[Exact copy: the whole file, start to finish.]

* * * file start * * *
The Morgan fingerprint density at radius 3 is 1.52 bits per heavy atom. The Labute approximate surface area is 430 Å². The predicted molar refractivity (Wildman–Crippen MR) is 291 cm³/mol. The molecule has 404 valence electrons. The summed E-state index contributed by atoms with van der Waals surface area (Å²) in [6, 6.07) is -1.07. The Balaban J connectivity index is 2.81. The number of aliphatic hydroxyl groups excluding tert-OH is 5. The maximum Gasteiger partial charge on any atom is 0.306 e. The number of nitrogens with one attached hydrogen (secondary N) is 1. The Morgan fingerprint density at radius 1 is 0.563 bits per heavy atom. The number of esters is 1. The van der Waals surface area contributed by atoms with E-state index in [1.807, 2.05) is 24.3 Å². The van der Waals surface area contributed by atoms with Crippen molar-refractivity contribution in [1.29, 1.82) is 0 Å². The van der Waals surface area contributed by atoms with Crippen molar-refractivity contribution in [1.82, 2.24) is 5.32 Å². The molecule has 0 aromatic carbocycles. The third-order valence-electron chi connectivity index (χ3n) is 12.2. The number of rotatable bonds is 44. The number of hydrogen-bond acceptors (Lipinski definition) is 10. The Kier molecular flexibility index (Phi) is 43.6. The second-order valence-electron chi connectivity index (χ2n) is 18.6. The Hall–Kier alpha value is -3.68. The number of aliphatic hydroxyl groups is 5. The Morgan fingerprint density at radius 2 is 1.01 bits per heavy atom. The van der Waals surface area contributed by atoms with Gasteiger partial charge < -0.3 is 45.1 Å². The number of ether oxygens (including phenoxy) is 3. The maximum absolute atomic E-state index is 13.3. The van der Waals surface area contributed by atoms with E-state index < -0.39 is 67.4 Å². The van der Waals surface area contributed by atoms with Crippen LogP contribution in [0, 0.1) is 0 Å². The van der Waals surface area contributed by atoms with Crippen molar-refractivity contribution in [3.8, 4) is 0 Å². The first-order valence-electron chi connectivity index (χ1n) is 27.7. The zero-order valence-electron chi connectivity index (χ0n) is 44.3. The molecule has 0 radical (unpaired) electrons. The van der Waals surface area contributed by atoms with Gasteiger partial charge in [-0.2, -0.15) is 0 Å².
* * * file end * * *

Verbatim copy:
The Morgan fingerprint density at radius 3 is 1.52 bits per heavy atom. The Labute approximate surface area is 430 Å². The predicted molar refractivity (Wildman–Crippen MR) is 291 cm³/mol. The molecule has 404 valence electrons. The summed E-state index contributed by atoms with van der Waals surface area (Å²) in [6, 6.07) is -1.07. The Balaban J connectivity index is 2.81. The number of aliphatic hydroxyl groups excluding tert-OH is 5. The maximum Gasteiger partial charge on any atom is 0.306 e. The number of nitrogens with one attached hydrogen (secondary N) is 1. The Morgan fingerprint density at radius 1 is 0.563 bits per heavy atom. The number of esters is 1. The van der Waals surface area contributed by atoms with E-state index in [1.807, 2.05) is 24.3 Å². The van der Waals surface area contributed by atoms with Crippen molar-refractivity contribution in [1.29, 1.82) is 0 Å². The van der Waals surface area contributed by atoms with Crippen molar-refractivity contribution in [1.82, 2.24) is 5.32 Å². The molecule has 0 aromatic carbocycles. The third-order valence-electron chi connectivity index (χ3n) is 12.2. The number of rotatable bonds is 44. The number of hydrogen-bond acceptors (Lipinski definition) is 10. The Kier molecular flexibility index (Phi) is 43.6. The second-order valence-electron chi connectivity index (χ2n) is 18.6. The Hall–Kier alpha value is -3.68. The number of aliphatic hydroxyl groups is 5. The Morgan fingerprint density at radius 2 is 1.01 bits per heavy atom. The van der Waals surface area contributed by atoms with Gasteiger partial charge < -0.3 is 45.1 Å². The number of ether oxygens (including phenoxy) is 3. The maximum absolute atomic E-state index is 13.3. The van der Waals surface area contributed by atoms with E-state index < -0.39 is 67.4 Å². The van der Waals surface area contributed by atoms with Crippen LogP contribution in [0, 0.1) is 0 Å². The van der Waals surface area contributed by atoms with Crippen molar-refractivity contribution in [3.8, 4) is 0 Å². The first-order valence-electron chi connectivity index (χ1n) is 27.7. The zero-order valence-electron chi connectivity index (χ0n) is 44.3. The molecule has 0 radical (unpaired) electrons. The van der Waals surface area contributed by atoms with Gasteiger partial charge in [-0.2, -0.15) is 0 Å².